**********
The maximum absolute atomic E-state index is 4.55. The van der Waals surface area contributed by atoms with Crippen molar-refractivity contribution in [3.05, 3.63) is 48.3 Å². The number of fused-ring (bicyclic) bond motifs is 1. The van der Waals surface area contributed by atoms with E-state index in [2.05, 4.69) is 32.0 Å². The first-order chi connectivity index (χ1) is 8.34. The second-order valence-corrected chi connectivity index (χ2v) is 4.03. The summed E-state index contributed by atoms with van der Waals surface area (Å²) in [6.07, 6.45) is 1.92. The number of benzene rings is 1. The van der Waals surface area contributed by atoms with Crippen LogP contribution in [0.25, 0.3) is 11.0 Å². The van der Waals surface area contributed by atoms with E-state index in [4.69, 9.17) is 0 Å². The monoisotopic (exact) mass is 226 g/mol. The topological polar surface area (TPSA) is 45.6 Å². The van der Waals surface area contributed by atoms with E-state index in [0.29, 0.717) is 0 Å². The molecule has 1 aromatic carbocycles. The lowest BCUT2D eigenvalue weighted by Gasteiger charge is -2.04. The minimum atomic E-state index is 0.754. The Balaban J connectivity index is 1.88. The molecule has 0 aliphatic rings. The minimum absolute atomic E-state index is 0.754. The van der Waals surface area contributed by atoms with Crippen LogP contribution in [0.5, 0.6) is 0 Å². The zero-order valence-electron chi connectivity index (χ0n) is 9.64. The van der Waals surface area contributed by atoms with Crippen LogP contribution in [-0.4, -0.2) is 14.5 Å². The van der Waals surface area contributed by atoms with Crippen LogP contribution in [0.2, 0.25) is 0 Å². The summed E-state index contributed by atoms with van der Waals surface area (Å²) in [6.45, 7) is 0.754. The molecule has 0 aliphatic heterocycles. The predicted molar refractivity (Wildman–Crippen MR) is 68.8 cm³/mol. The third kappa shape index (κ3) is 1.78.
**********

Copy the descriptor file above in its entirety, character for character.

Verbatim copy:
The maximum absolute atomic E-state index is 4.55. The van der Waals surface area contributed by atoms with Crippen molar-refractivity contribution in [3.05, 3.63) is 48.3 Å². The number of fused-ring (bicyclic) bond motifs is 1. The van der Waals surface area contributed by atoms with E-state index in [2.05, 4.69) is 32.0 Å². The first-order chi connectivity index (χ1) is 8.34. The second-order valence-corrected chi connectivity index (χ2v) is 4.03. The summed E-state index contributed by atoms with van der Waals surface area (Å²) in [6.07, 6.45) is 1.92. The number of benzene rings is 1. The van der Waals surface area contributed by atoms with Crippen LogP contribution in [0.25, 0.3) is 11.0 Å². The van der Waals surface area contributed by atoms with E-state index in [4.69, 9.17) is 0 Å². The monoisotopic (exact) mass is 226 g/mol. The topological polar surface area (TPSA) is 45.6 Å². The van der Waals surface area contributed by atoms with E-state index in [0.29, 0.717) is 0 Å². The molecule has 1 aromatic carbocycles. The lowest BCUT2D eigenvalue weighted by Gasteiger charge is -2.04. The minimum atomic E-state index is 0.754. The Balaban J connectivity index is 1.88. The molecule has 0 aliphatic rings. The minimum absolute atomic E-state index is 0.754. The van der Waals surface area contributed by atoms with Crippen LogP contribution in [0.5, 0.6) is 0 Å². The zero-order valence-electron chi connectivity index (χ0n) is 9.64. The van der Waals surface area contributed by atoms with Crippen LogP contribution in [-0.4, -0.2) is 14.5 Å². The van der Waals surface area contributed by atoms with Crippen LogP contribution in [0.2, 0.25) is 0 Å². The summed E-state index contributed by atoms with van der Waals surface area (Å²) in [6.45, 7) is 0.754. The molecule has 0 aliphatic heterocycles. The predicted molar refractivity (Wildman–Crippen MR) is 68.8 cm³/mol. The third kappa shape index (κ3) is 1.78.